The International Federation of Journalists has backed a strike by 100 journalists at Beijing News following the sudden dismissal of the Editor Yang Bin who was replaced without warning last week.
The journalists walked out in an unprecedented stoppage and signed a petition for the Editor’s reinstatement. They returned to work after threats of dismissal. “This courageous and extraordinary action challenges the deeply-embedded culture of censorship that has held Chinese media back for so long,” said Aidan White, IFJ General Secretary.
The Beijing News has been at the forefront of efforts to bring a whiff of independent journalism and free speech into a country where the authorities have notoriously exercised rigorous control over information sources, including the Internet. Last year, the paper reported on violent land disputes in Hebei province, and last month, in what may have precipitated the purge, it published stories about an official cover-up of a massive oil and chemical spill in the Songhua River.
The short-lived strike, a ground-breaking event in a country where the trade union movement, like journalism itself, is subject to tight official control, will give encouragement to the movement for reform within the country, says the IFJ.
“There is no doubt that this newspaper, even though it is moderate in tone and outlook, has helped to break the traditional mould of controlled media in China,” said Aidan White. “There is a movement now for more professionalism in journalism and the IFJ will do what it can to support those who are calling for change.”
However, the IFJ fears that the attack on Beijing News signals the continuation of a more systematic crackdown on free speech and expression. In the past year intellectuals that have spoken out on social issues or the environment have been blocked from doing so in state media. And last summer editors resigned from the Economic Times citing a loss of the paper's core values and, according to an ABC News Report, last week the monthly magazine Bai Xing, whose readership is similar to that of Beijing News, was told to remove its interactive web commentary, and its investigative news department. At the same time, Internet sites have been censored or closed down.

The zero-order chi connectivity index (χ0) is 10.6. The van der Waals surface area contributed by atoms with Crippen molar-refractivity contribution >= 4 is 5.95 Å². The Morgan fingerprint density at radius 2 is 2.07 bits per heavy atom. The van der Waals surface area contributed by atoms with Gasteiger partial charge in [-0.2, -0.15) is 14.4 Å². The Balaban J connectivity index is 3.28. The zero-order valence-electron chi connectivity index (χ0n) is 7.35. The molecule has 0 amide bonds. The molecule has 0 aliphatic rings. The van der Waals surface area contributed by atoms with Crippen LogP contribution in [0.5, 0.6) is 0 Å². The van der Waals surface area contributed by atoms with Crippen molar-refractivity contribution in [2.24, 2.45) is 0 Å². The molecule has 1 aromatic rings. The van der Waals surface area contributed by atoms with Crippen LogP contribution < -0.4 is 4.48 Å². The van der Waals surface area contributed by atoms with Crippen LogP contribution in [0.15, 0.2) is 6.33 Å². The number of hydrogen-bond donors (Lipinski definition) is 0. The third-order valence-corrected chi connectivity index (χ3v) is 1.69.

Two journalists in prison for alleged violations of state security laws, Zhao Yan, an assistant for The New York Times, and Ching Cheong, a veteran Hong Kong reporter, are to be put on trial soon say the Chinese authorities. The IFJ and other press freedom groups have protested over their arrest. “These colleagues are guilty only of doing what comes naturally in journalism – independent and professional reporting,” said White.
The IFJ is following the situation in China closely in collaboration with its affiliates in the region, the Association of Taiwan Journalists and the Hong Kong Journalists Association.
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The IFJ represents over 500,000 journalists in more than 110 countries